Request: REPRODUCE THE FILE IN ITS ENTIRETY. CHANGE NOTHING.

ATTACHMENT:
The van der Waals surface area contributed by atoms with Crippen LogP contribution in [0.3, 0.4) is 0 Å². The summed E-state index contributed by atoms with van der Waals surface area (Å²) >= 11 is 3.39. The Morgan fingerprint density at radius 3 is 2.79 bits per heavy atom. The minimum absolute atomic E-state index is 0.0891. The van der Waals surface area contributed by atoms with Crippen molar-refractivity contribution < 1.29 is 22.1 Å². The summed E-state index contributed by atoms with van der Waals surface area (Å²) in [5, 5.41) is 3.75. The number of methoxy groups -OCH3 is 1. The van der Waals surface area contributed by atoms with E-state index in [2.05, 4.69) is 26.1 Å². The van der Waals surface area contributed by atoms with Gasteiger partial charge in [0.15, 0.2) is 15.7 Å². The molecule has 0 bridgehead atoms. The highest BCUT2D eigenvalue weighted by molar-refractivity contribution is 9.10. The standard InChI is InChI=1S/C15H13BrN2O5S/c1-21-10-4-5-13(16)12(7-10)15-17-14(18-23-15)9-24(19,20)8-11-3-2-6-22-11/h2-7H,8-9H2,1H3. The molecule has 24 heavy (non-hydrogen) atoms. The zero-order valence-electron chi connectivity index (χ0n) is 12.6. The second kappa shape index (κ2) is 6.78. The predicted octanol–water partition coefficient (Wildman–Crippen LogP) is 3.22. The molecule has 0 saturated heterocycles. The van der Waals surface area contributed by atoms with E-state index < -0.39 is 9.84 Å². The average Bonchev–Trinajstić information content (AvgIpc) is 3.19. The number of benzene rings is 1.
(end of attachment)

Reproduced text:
The van der Waals surface area contributed by atoms with Crippen LogP contribution in [0.3, 0.4) is 0 Å². The summed E-state index contributed by atoms with van der Waals surface area (Å²) >= 11 is 3.39. The Morgan fingerprint density at radius 3 is 2.79 bits per heavy atom. The minimum absolute atomic E-state index is 0.0891. The van der Waals surface area contributed by atoms with Crippen molar-refractivity contribution < 1.29 is 22.1 Å². The summed E-state index contributed by atoms with van der Waals surface area (Å²) in [5, 5.41) is 3.75. The number of methoxy groups -OCH3 is 1. The van der Waals surface area contributed by atoms with E-state index in [2.05, 4.69) is 26.1 Å². The van der Waals surface area contributed by atoms with Gasteiger partial charge in [0.15, 0.2) is 15.7 Å². The molecule has 0 bridgehead atoms. The highest BCUT2D eigenvalue weighted by molar-refractivity contribution is 9.10. The standard InChI is InChI=1S/C15H13BrN2O5S/c1-21-10-4-5-13(16)12(7-10)15-17-14(18-23-15)9-24(19,20)8-11-3-2-6-22-11/h2-7H,8-9H2,1H3. The molecule has 24 heavy (non-hydrogen) atoms. The zero-order valence-electron chi connectivity index (χ0n) is 12.6. The second kappa shape index (κ2) is 6.78. The predicted octanol–water partition coefficient (Wildman–Crippen LogP) is 3.22. The molecule has 0 saturated heterocycles. The van der Waals surface area contributed by atoms with E-state index < -0.39 is 9.84 Å². The average Bonchev–Trinajstić information content (AvgIpc) is 3.19. The number of benzene rings is 1.